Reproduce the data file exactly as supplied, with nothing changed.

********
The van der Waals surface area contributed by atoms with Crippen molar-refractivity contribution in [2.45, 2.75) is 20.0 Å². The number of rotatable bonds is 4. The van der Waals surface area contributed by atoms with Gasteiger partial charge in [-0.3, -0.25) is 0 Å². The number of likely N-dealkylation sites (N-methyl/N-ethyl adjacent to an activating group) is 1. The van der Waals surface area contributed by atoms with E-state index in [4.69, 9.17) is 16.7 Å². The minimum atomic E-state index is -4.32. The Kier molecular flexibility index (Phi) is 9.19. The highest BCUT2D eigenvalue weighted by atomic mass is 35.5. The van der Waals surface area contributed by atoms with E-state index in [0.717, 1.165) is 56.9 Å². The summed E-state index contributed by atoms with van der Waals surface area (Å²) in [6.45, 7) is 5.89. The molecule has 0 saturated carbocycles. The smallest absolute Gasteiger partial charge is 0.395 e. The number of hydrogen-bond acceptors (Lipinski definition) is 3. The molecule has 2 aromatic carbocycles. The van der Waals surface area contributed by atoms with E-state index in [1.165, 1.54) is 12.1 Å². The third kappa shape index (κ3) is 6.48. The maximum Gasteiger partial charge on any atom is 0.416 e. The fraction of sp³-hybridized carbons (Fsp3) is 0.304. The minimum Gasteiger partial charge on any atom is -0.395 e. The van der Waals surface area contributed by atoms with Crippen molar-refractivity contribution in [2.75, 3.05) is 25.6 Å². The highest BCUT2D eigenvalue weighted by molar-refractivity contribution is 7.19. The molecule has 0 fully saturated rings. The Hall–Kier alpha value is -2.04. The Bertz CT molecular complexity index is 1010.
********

The van der Waals surface area contributed by atoms with Crippen molar-refractivity contribution in [2.45, 2.75) is 20.0 Å². The number of rotatable bonds is 4. The van der Waals surface area contributed by atoms with Gasteiger partial charge in [-0.3, -0.25) is 0 Å². The number of likely N-dealkylation sites (N-methyl/N-ethyl adjacent to an activating group) is 1. The van der Waals surface area contributed by atoms with E-state index in [4.69, 9.17) is 16.7 Å². The minimum atomic E-state index is -4.32. The Kier molecular flexibility index (Phi) is 9.19. The highest BCUT2D eigenvalue weighted by atomic mass is 35.5. The van der Waals surface area contributed by atoms with E-state index in [0.717, 1.165) is 56.9 Å². The summed E-state index contributed by atoms with van der Waals surface area (Å²) in [6.45, 7) is 5.89. The molecule has 0 saturated carbocycles. The smallest absolute Gasteiger partial charge is 0.395 e. The number of hydrogen-bond acceptors (Lipinski definition) is 3. The molecule has 2 aromatic carbocycles. The van der Waals surface area contributed by atoms with E-state index in [1.165, 1.54) is 12.1 Å². The third kappa shape index (κ3) is 6.48. The maximum Gasteiger partial charge on any atom is 0.416 e. The fraction of sp³-hybridized carbons (Fsp3) is 0.304. The minimum Gasteiger partial charge on any atom is -0.395 e. The van der Waals surface area contributed by atoms with Crippen molar-refractivity contribution in [2.75, 3.05) is 25.6 Å². The highest BCUT2D eigenvalue weighted by molar-refractivity contribution is 7.19. The molecule has 0 fully saturated rings. The Hall–Kier alpha value is -2.04. The Bertz CT molecular complexity index is 1010.